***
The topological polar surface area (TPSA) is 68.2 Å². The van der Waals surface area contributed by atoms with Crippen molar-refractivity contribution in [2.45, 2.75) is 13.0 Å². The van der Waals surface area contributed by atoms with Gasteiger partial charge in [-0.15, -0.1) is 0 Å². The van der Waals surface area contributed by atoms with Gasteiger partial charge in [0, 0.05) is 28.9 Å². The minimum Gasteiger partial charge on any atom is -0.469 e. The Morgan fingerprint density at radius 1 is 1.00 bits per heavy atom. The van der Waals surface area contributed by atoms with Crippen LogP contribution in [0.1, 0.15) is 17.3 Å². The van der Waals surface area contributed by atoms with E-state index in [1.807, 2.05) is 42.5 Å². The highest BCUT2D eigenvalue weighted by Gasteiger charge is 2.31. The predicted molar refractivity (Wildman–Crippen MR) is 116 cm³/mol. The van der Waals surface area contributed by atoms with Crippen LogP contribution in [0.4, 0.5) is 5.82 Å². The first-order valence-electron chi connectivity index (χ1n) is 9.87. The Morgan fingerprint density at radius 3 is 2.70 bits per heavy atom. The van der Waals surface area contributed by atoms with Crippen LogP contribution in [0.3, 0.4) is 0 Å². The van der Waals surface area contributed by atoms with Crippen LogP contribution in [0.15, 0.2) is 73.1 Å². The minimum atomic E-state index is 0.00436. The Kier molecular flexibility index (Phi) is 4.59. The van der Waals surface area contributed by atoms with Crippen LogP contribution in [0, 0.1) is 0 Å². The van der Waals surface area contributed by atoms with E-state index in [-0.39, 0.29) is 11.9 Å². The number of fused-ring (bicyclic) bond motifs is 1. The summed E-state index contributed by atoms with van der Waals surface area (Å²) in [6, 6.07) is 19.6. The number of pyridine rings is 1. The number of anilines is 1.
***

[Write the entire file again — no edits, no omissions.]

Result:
The topological polar surface area (TPSA) is 68.2 Å². The van der Waals surface area contributed by atoms with Crippen molar-refractivity contribution in [2.45, 2.75) is 13.0 Å². The van der Waals surface area contributed by atoms with Gasteiger partial charge in [-0.15, -0.1) is 0 Å². The van der Waals surface area contributed by atoms with Gasteiger partial charge in [0, 0.05) is 28.9 Å². The minimum Gasteiger partial charge on any atom is -0.469 e. The Morgan fingerprint density at radius 1 is 1.00 bits per heavy atom. The van der Waals surface area contributed by atoms with Crippen LogP contribution in [0.1, 0.15) is 17.3 Å². The van der Waals surface area contributed by atoms with E-state index in [1.807, 2.05) is 42.5 Å². The highest BCUT2D eigenvalue weighted by Gasteiger charge is 2.31. The predicted molar refractivity (Wildman–Crippen MR) is 116 cm³/mol. The van der Waals surface area contributed by atoms with Crippen LogP contribution in [0.4, 0.5) is 5.82 Å². The first-order valence-electron chi connectivity index (χ1n) is 9.87. The Morgan fingerprint density at radius 3 is 2.70 bits per heavy atom. The van der Waals surface area contributed by atoms with Crippen LogP contribution in [0.3, 0.4) is 0 Å². The van der Waals surface area contributed by atoms with Crippen LogP contribution in [0.15, 0.2) is 73.1 Å². The minimum atomic E-state index is 0.00436. The Kier molecular flexibility index (Phi) is 4.59. The van der Waals surface area contributed by atoms with Crippen LogP contribution in [0, 0.1) is 0 Å². The van der Waals surface area contributed by atoms with E-state index in [-0.39, 0.29) is 11.9 Å². The number of fused-ring (bicyclic) bond motifs is 1. The summed E-state index contributed by atoms with van der Waals surface area (Å²) in [6, 6.07) is 19.6. The number of pyridine rings is 1. The number of anilines is 1.